Predicting Invasive Species Distribution from Presence Data


This project was developed to improve the accuracy of species distribution predictions when only occurrence (i.e. presence-only) field data are available. Traditionally, statistical models need both presence and absence data to make predictions. However, in the majority of cases, only the geographical location of species occurrence is recorded. In this study, we looked at and compared two advanced statistical models to see which one lead to the most accurate predictions.


  • Predicting the potential habitat of invasive termite species under both current and future climate change scenarios
  • Compare a Bayesian linear logistic regression approach adjusted for presence-only data against the widely used maximum entropy approach (Maxent)
  • Understand species’ response to different environmental conditions

Research Team

Francesco Tonini, Fabio Divino, Giovanna Jona Lasinio, Hartwig H. Hochmair, and Rudolf H. Scheffrahn


Predicting the potential habitat of species under both current and future climate change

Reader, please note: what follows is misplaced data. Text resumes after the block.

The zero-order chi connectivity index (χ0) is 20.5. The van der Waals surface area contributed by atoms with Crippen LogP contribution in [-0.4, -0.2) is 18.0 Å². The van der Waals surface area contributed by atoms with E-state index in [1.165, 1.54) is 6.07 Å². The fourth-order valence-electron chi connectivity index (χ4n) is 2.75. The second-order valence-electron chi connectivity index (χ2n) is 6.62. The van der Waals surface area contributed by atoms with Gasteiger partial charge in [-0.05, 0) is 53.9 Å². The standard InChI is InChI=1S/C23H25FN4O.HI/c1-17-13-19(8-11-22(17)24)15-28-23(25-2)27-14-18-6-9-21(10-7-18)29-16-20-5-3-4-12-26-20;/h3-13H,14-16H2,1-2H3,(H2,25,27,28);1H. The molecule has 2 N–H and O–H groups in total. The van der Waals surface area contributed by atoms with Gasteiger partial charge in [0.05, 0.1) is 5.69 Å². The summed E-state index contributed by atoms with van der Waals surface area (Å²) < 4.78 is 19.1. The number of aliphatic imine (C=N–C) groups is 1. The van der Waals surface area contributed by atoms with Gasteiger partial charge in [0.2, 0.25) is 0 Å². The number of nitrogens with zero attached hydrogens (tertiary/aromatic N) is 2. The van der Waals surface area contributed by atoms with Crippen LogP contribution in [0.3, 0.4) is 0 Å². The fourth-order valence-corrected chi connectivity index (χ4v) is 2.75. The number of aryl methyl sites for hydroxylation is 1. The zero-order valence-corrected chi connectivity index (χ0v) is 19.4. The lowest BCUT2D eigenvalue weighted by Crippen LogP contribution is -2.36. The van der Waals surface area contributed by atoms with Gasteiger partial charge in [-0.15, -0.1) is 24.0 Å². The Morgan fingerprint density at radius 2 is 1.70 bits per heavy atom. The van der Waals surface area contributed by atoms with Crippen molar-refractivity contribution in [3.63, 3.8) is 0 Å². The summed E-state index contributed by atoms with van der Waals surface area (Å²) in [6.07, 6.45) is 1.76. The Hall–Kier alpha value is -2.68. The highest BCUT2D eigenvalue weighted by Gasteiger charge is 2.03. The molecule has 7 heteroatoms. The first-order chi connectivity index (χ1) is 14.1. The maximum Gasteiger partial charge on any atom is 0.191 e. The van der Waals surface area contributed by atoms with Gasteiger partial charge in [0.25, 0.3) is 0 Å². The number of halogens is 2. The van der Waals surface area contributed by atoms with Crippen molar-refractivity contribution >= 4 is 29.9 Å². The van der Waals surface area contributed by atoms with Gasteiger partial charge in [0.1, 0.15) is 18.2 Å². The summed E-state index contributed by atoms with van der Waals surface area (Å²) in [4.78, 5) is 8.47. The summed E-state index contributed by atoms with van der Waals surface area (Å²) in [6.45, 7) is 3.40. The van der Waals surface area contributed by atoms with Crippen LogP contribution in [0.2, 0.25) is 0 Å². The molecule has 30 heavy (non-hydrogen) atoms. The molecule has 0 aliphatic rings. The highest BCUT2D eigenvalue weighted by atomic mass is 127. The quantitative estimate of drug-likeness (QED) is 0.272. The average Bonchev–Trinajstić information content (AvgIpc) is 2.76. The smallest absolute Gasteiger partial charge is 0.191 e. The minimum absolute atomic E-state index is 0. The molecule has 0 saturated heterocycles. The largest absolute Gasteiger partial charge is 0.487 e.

scenarios is crucial for monitoring invasive species and understanding a species’ response to different
environmental conditions. Frequently, the only data available on a species is the location of its
occurrence (presence-only data). Using occurrence records only, two models were used to predict
the geographical distribution of two destructive invasive termite species, Coptotermes gestroi (Wasmann)
and Coptotermes formosanus Shiraki. The first model uses a Bayesian linear logistic regression
approach adjusted for presence-only data while the second one is the widely used maximum entropy
approach (Maxent). Results show that the predicted distributions of both C. gestroi and C. formosanus
are strongly linked to urban development. The impact of future scenarios such as climate warming and
population growth on the biotic distribution of both termite species was also assessed. Future climate
warming seems to affect their projected probability of presence to a lesser extent than population
growth. The Bayesian logistic approach outperformed Maxent consistently in all models according to
evaluation criteria such as model sensitivity and ecological realism. The importance of further studies
for an explicit treatment of residual spatial autocorrelation and a more comprehensive comparison
between both statistical approaches is suggested


  • Tonini, F., Divino, F., Jona Lasinio, G., Hochmair, H. H., and Scheffrahn, R. H. (2014). Predicting the geographical distribution of two invasive termite species from occurrence data. Environmental Entomology, 43 (5 ), pp. 1135-1144.